“And how about Volnay?”
“The danger posed to Volnaysians by the 2019 season is that it risked tipping its voluptuousness and sensuality into over-ripeness and heaviness. Fortunately, that appears to be avoided, principally because winemakers in this report know what they are doing. People like Frédéric Lafarge or Jean-Pierre Charlot have been honing their craftsmanship for donkey’s years. But there is a new crop of young guns, such as Paul Zanetti whose taken Domaine Comte Armand to another level or Pierrick Bouley at Domaine Réyane & Pascale Bouley. The latter was a late addition to my trip, and it is always exciting to meet a new name with wines that grabbed my attention.”
Pierrick Bouley, who have up his Sunday afternoon to guide me through his excellent 2019s.
“Fine. Let’s skip Beaune because I never buy it.”
“Em...Why don’t you buy wines from Beaune?”
“A bit common, isn’t it? I think of Volnay or Chambolle and the hairs stand up on end. Someone pours me a Beaune and I lose interest.”
“More fool you for ignoring the most underrated commune in the Côte d’Or. Proximity to the namesake town and that it lies in the shadow of a motorway, the fact that much is farmed by established négociants instead of artisan growers, the feeling that it does not deserve three-quarters of its vines to be classed as Premier Cru, conspire against Beaune. One winemaker mentioned how during the April frosts you could see wax candles lit in Chassagne or Puligny, but there were far hardly any in Beaune, left to fend for itself. But jogging around its Premier Crus and it’s easy to see that Beaune’s terroir is just as good as anywhere. Mid-slope climats such as Bressandes, Grèves, Teurons and Clos des Mouches can create exceptionally good wines.”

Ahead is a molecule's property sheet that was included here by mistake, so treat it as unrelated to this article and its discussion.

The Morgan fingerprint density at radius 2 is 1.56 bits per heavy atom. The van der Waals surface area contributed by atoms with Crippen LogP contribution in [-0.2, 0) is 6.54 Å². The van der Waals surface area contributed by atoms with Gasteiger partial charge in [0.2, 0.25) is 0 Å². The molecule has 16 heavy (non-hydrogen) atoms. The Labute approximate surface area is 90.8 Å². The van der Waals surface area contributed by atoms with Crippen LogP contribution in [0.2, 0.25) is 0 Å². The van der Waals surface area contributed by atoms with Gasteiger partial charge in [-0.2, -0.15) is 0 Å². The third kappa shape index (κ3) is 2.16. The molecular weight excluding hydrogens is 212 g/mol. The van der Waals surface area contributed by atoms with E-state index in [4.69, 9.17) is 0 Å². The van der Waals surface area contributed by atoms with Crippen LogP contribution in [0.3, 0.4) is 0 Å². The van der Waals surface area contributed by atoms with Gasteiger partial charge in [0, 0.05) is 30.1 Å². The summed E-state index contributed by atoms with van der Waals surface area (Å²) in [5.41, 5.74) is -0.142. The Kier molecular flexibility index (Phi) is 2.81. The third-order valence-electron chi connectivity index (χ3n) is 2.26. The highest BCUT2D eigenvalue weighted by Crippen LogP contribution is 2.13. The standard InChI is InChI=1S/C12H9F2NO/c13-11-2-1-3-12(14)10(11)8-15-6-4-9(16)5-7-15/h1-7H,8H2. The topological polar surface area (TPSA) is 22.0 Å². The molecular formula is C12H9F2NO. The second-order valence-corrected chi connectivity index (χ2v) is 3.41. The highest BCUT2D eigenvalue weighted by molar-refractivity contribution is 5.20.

A serene Nicolas Potel at his home in Beaune. I detected more elegance to his wines in 2019.
“So where do I begin?”
“The Beaune appellation excelled in 2019, so fill your boots. Drouhin offers a very consistent portfolio of excellent Beaune wines from some of its choicest parcels. Ditto Louis Jadot, whose Clos des Couchereaux is delicious, Bouchard Père’s Les Grèves Vigne de L’Enfant Jesus worthy of bearing God’s only Son in its title, and it matures beautifully. Where some inconsistency creeps in might be attributed to négociants’ vineyard teams stretched by the logistics of harvesting so many vineyards within a short window of time. Someone like David Croix at Domaine des Croix has a small portfolio. He could pick at precisely the right time and proof can be found in his wonderful 2019s. I would put his Bressandes or Pertuisots into any line-up of Premier Crus from a more prestigious commune.